Kumasi, Ghana, November 26 - 28, 2007
Trip Start Sep 19, 2007
85Trip End Jan 05, 2008
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Where I stayed
Shortly after our arrival that night Robin and Chris, two of the shall we say "more mature" women on the trip treated us to a show. The two hadn't been getting along for a while and had some words with each other back in Senegal over who had the say over what could be stored in Daphne's small refrigerator
Kumasi is the capital of the Ashanti Kingdom, the Ashanti's being the largest of the Akan tribes that make up most of Ghana's population. The city has numerous sights related to Ashanti history including Maniyah Palace, a British-built palace given to Ashanti King Prempeh II on return from his forced exile in the Seychelles, the Prempeh II Museum of the King's belongings and royal artifacts, and the National Culture Center, a crafts village of fixed priced shops and artisan stalls where it's possible to watch artisans at work on Ashanti Land's famous crafts, best known of which is Kente Cloth.
Like elsewhere in Africa the center of life in Kumasi is its central market. Kejetia Market is a massive expanse of rusting corrugated tin roofs and shanties selling everything locals could possibly need and is said to be the largest in West Africa, a claim the seemed entirely plausible from the looks of it until I saw even vaster expanses of humanity engaged in trade in Nigeria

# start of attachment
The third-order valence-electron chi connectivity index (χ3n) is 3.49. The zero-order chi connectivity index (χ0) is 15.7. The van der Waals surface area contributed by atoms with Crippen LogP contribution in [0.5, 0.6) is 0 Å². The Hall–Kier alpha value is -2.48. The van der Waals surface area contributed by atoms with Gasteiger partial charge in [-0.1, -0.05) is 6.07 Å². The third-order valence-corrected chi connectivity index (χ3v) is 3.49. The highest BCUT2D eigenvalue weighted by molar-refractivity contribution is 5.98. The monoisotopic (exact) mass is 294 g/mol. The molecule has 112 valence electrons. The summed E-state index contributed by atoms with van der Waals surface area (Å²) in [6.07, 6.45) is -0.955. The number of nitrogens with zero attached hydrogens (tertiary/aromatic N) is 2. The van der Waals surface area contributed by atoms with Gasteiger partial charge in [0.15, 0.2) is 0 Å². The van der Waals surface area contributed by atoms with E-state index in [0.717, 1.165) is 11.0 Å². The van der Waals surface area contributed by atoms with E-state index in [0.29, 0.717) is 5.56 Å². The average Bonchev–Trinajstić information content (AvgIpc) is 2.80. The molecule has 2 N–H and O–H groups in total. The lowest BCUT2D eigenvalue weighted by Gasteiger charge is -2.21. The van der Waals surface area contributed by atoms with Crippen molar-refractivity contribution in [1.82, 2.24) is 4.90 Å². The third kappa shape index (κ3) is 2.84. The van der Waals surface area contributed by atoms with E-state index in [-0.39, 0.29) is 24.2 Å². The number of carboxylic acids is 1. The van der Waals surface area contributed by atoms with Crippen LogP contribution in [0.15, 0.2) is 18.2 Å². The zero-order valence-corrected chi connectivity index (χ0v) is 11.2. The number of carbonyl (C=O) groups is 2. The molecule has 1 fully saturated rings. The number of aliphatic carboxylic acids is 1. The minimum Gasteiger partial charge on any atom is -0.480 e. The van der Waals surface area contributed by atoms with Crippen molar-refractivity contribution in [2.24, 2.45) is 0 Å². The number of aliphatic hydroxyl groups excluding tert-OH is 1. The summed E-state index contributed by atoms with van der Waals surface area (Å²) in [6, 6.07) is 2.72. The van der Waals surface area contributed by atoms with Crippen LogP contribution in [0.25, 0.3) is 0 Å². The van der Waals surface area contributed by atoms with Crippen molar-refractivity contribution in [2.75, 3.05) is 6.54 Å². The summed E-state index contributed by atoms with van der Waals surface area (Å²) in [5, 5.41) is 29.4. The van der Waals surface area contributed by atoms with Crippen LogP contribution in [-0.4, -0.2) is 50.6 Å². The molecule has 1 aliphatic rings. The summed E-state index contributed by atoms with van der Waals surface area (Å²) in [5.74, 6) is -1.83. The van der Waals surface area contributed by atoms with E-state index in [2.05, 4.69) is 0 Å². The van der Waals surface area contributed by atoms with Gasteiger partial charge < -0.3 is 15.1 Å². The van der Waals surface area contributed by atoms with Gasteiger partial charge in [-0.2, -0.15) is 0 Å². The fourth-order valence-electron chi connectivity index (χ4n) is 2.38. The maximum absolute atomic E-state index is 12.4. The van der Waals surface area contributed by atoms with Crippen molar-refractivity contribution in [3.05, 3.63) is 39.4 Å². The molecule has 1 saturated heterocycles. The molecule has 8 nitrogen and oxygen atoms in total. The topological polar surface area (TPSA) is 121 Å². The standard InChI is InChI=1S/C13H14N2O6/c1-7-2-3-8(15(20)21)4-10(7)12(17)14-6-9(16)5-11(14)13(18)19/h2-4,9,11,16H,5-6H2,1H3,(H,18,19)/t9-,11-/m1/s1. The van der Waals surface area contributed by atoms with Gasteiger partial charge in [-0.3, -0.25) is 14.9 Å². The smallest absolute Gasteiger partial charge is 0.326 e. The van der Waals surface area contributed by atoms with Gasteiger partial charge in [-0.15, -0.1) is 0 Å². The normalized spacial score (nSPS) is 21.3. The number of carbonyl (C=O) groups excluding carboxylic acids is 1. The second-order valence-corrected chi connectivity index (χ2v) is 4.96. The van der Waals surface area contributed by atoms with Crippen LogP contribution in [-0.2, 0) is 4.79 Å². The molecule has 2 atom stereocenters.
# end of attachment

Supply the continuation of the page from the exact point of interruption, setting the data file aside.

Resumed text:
There is an amazingly low hassle factor in Ghana compared with other countries in West Africa, and I was almost never bothered or asked for anything in the country. I found the Ghanaians to be the friendliest and most welcoming people of all the countries I visited on the trip. Even police, who have such a reputation for being on the make in many African countries, in Ghana were all friendly and helpful in giving directions rather than trying to impose fines for fabricated infractions.
Ghana's background as a former British colony is evident in many ways, not the least of which is the crisp smart-looking uniforms schoolchildren all wear - dresses for girls and usually khaki shorts with different color sport shirts depending on the school or town for boys. These made Ghanaian children all look especially neat and clean after the ragged snotty ones a week earlier on the Dogon trek. I suppose I also prefer to be greeted by children with, "How are you, Obroni? What is your name?" rather than, "Donnez moi un cadeau!"